Jeremy M. Mattox
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Hopkinsville Football Player Tragically Killed in Equipment Accident


Jayvon Quarles, a 17-year old football player at Hopkinsville High School, was tragically killed in August when a large piece of heavy football equipment fell on his head in the team’s practice facility. Quarles, who was starting his senior year, had been helping to move equipment when the piece struck his head. He was taken to a medical facility in Nashville, 70 miles from Hopkinsville, where he was pronounced dead, and the cause of death was determined to be blunt force trauma. The Hopkinsville Police department launched an investigation into the accident. Quarles was the nephew of Tampa Bay Buccaneers safety Keith Tandy, who is also a native of Hopkinsville.

This tragic incident brings up questions of who might be liable for losses suffered by a family when a student is injured or killed while participating in a school activity. The Kentucky Supreme Court has held that teachers and staff of a school “assigned to supervise juveniles during school-sponsored curricular or extracurricular activities have a duty to exercise that degree of care that ordinarily prudent teachers or coaches engaged in the supervision of students of like age as the plaintiff would exercise under similar circumstances.” What this means is that, if a teacher, coach, or other staff member does not supervise students with the same amount of care as is usually exhibited by other staff members in similar situations, the student or his family may have a claim for negligent supervision against the school employee.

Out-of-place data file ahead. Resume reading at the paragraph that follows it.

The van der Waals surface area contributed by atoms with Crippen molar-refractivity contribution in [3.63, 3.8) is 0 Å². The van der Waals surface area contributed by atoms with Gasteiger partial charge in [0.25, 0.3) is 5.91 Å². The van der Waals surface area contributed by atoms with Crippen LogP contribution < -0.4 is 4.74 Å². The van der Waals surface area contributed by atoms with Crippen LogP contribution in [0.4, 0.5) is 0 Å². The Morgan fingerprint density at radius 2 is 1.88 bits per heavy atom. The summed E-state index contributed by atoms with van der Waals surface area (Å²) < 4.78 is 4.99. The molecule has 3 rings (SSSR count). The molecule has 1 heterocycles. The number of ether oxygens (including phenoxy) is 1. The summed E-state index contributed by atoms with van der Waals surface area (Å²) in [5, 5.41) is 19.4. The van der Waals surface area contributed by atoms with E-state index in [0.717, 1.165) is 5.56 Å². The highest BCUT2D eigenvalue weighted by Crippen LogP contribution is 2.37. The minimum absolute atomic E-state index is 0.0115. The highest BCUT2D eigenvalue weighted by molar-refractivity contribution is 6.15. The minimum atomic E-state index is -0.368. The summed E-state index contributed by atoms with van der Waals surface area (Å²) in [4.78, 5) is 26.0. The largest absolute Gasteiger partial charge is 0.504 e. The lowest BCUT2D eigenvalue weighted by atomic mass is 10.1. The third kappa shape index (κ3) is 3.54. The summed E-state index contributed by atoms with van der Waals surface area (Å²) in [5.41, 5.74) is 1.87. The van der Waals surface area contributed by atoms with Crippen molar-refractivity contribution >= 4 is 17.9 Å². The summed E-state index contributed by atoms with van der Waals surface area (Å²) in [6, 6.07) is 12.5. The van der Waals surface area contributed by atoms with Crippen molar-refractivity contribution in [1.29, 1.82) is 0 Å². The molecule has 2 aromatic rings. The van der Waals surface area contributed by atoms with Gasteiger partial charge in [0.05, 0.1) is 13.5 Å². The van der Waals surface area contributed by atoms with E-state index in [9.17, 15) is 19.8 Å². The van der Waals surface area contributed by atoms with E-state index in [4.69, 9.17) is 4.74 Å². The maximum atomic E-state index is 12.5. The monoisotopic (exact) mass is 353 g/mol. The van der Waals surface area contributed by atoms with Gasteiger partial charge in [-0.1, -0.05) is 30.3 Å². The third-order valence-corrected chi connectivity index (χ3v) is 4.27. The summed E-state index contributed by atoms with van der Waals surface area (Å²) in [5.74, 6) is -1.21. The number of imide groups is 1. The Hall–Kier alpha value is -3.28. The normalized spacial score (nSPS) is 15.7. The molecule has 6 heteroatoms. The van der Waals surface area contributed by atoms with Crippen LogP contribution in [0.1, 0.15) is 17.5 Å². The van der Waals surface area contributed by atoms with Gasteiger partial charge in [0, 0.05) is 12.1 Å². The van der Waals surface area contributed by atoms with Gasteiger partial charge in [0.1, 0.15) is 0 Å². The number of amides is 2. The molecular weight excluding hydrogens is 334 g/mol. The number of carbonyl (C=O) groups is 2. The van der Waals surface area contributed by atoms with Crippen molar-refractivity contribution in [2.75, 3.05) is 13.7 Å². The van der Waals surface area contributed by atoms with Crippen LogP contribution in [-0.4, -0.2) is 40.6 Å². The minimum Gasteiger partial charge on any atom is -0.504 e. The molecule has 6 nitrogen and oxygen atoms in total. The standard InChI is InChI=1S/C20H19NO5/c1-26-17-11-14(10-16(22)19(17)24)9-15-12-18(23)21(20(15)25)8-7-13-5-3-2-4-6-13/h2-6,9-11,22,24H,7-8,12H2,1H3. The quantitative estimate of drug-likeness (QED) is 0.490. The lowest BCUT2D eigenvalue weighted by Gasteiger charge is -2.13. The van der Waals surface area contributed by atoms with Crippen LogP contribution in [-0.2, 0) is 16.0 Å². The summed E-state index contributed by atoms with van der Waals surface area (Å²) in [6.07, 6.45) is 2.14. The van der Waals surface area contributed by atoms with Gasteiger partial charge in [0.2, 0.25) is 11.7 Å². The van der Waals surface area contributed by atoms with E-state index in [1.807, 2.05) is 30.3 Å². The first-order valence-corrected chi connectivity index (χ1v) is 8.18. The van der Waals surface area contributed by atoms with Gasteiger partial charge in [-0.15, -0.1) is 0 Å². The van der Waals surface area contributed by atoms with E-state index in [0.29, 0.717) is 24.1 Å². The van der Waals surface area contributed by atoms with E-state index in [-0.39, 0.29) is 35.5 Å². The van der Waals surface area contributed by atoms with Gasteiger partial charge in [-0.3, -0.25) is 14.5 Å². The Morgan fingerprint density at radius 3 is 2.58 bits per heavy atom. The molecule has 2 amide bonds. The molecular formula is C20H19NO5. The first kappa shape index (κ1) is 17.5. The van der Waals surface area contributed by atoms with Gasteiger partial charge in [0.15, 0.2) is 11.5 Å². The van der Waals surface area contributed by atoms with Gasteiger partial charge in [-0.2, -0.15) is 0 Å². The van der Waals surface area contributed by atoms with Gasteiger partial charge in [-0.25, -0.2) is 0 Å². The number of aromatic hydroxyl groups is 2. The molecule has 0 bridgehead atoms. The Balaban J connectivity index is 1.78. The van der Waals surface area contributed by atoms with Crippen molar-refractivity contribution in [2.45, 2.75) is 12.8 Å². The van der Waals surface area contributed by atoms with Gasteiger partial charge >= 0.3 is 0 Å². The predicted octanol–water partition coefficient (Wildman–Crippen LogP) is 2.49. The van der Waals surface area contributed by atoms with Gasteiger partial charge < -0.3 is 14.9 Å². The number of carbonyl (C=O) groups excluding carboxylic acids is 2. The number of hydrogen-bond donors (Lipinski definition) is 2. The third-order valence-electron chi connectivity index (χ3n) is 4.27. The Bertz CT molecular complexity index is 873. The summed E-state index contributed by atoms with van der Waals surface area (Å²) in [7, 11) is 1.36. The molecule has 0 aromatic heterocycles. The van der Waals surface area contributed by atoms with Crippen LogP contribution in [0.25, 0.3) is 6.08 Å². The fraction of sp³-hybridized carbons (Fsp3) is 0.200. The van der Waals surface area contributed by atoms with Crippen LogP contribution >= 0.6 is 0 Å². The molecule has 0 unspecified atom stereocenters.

Things get trickier, however, in pursuing a claim against the board of education overseeing a certain school, or other related organizations such as an athletic association. Kentucky state law provides certain immunities from lawsuits for state organizations, and a county board of education is considered a state organization (and an athletic association may be considered an agent of the board of education, which means it may assert immunity as well), but determining the types of actions for which a state organization may or may not be immune from suit can be a challenging legal analysis. The Kentucky Supreme Court has held that a county board of education can be immune from legal suit when it is engaged in a “function integral to state government” but that it will not necessarily be immune from suit when it is engaged in what is called a “proprietary” function, meaning a function not integral to state government.

The court has held that high school sports can be considered integral functions of state government, for which immunity to lawsuits could apply, but it is important to remember that every case is different, and that there are many situations in which a state organization such as a board of education could be considered liable for an action injuring a student.

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